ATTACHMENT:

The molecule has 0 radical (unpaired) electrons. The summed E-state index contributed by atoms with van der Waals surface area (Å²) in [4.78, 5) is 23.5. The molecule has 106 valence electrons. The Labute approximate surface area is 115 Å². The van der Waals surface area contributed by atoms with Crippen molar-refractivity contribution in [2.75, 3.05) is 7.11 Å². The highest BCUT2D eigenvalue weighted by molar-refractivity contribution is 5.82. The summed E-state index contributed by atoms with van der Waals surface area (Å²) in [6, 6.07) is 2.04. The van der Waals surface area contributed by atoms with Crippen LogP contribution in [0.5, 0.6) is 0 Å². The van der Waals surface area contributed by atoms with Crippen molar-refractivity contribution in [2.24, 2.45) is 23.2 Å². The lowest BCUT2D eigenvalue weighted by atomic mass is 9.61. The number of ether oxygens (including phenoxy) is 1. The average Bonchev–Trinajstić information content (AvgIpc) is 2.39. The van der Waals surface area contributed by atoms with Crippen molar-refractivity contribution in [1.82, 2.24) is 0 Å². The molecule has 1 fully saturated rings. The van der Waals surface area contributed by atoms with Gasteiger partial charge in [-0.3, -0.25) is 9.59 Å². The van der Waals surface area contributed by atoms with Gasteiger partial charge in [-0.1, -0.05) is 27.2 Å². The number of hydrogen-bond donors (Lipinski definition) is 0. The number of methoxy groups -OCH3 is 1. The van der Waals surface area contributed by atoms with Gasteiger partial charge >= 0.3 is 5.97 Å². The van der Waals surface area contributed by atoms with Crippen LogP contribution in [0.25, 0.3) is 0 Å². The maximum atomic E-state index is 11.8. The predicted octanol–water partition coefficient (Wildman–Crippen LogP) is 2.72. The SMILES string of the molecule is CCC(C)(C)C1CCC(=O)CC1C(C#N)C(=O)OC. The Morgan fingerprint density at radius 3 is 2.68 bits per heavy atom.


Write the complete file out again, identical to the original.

The molecule has 0 radical (unpaired) electrons. The summed E-state index contributed by atoms with van der Waals surface area (Å²) in [4.78, 5) is 23.5. The molecule has 106 valence electrons. The Labute approximate surface area is 115 Å². The van der Waals surface area contributed by atoms with Crippen molar-refractivity contribution in [2.75, 3.05) is 7.11 Å². The highest BCUT2D eigenvalue weighted by molar-refractivity contribution is 5.82. The summed E-state index contributed by atoms with van der Waals surface area (Å²) in [6, 6.07) is 2.04. The van der Waals surface area contributed by atoms with Crippen LogP contribution in [0.5, 0.6) is 0 Å². The van der Waals surface area contributed by atoms with Crippen molar-refractivity contribution in [2.24, 2.45) is 23.2 Å². The lowest BCUT2D eigenvalue weighted by atomic mass is 9.61. The number of ether oxygens (including phenoxy) is 1. The average Bonchev–Trinajstić information content (AvgIpc) is 2.39. The van der Waals surface area contributed by atoms with Crippen molar-refractivity contribution in [1.82, 2.24) is 0 Å². The molecule has 1 fully saturated rings. The van der Waals surface area contributed by atoms with Gasteiger partial charge in [-0.3, -0.25) is 9.59 Å². The van der Waals surface area contributed by atoms with Gasteiger partial charge in [-0.1, -0.05) is 27.2 Å². The number of hydrogen-bond donors (Lipinski definition) is 0. The number of methoxy groups -OCH3 is 1. The van der Waals surface area contributed by atoms with Gasteiger partial charge >= 0.3 is 5.97 Å². The van der Waals surface area contributed by atoms with Crippen LogP contribution in [0.25, 0.3) is 0 Å². The maximum atomic E-state index is 11.8. The predicted octanol–water partition coefficient (Wildman–Crippen LogP) is 2.72. The SMILES string of the molecule is CCC(C)(C)C1CCC(=O)CC1C(C#N)C(=O)OC. The Morgan fingerprint density at radius 3 is 2.68 bits per heavy atom.